There are many tips and tricks to nailing a job interview and landing the paid gig of your dreams, but taking messages on the weekend? Surely that should not be one of them.
But according to boss Erika Nardini, it is, and her reasoning behind it is… shall we say, outdated?
“Here’s something I do,” the Barstool Sports CEO told the New York Times last week. “If you’re in the process of interviewing with us, I’ll text you about something at 9 pm or 11 am on a Sunday just to see how fast you’ll respond.”
Listen: Mia Freedman, Monique Bowley and Jessie Stephens discuss the requests on Mamamia Out Loud. Post continues…
She explains, “It’s not that I’m going to bug you all weekend if you work for me, but I want you to be responsive. I think about work all the time. Other people don’t have to be working all the time, but I want people who are also always thinking.”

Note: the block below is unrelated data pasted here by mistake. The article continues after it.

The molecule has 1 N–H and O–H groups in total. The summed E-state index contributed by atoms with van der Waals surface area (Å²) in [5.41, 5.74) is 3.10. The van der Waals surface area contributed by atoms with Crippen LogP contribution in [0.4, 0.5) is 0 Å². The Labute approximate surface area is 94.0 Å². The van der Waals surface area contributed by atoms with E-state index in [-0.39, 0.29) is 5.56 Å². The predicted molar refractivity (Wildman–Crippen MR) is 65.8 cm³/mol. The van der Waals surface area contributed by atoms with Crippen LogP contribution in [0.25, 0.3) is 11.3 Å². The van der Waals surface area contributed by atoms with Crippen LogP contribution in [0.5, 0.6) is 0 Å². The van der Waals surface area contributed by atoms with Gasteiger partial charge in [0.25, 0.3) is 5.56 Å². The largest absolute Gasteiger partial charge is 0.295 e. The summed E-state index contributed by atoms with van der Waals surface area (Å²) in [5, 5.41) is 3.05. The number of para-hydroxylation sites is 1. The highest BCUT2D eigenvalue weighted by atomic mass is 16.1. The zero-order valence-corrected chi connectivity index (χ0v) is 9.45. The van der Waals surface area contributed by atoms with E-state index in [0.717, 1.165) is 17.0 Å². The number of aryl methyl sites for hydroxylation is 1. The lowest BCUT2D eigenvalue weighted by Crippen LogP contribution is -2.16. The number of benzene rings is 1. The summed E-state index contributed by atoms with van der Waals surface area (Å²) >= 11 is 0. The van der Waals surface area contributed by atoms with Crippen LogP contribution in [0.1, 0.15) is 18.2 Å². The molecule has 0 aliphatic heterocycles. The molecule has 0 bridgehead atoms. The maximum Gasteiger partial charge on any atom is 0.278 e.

As the CEO, it’s good to hear that Nardini always thinks about work. She’s clearly made it to that position because she made the choice to do so and put in countless hours of hard yards, and that’s great. But not everyone else is the CEO, and more importantly, not everyone wants to be the CEO. And so to dismiss someone for not jumping to command outside of hours? That’s surely got to have a negative impact not only on the existing company workforce but on its future as well.
We asked three senior figures within the Australian business industry what their contact policies were.
Mia Freedman, Creative Director and Co-Founder, Mamamia.
"When employees leave Mamamia, we do exit interviews to find out what they liked and didn't like about working here and what we can do better. It's often difficult for people to give feedback to their bosses, in fact, most people never feel comfortable enough to do it but on the way out people are always able to be more candid," Freedman says.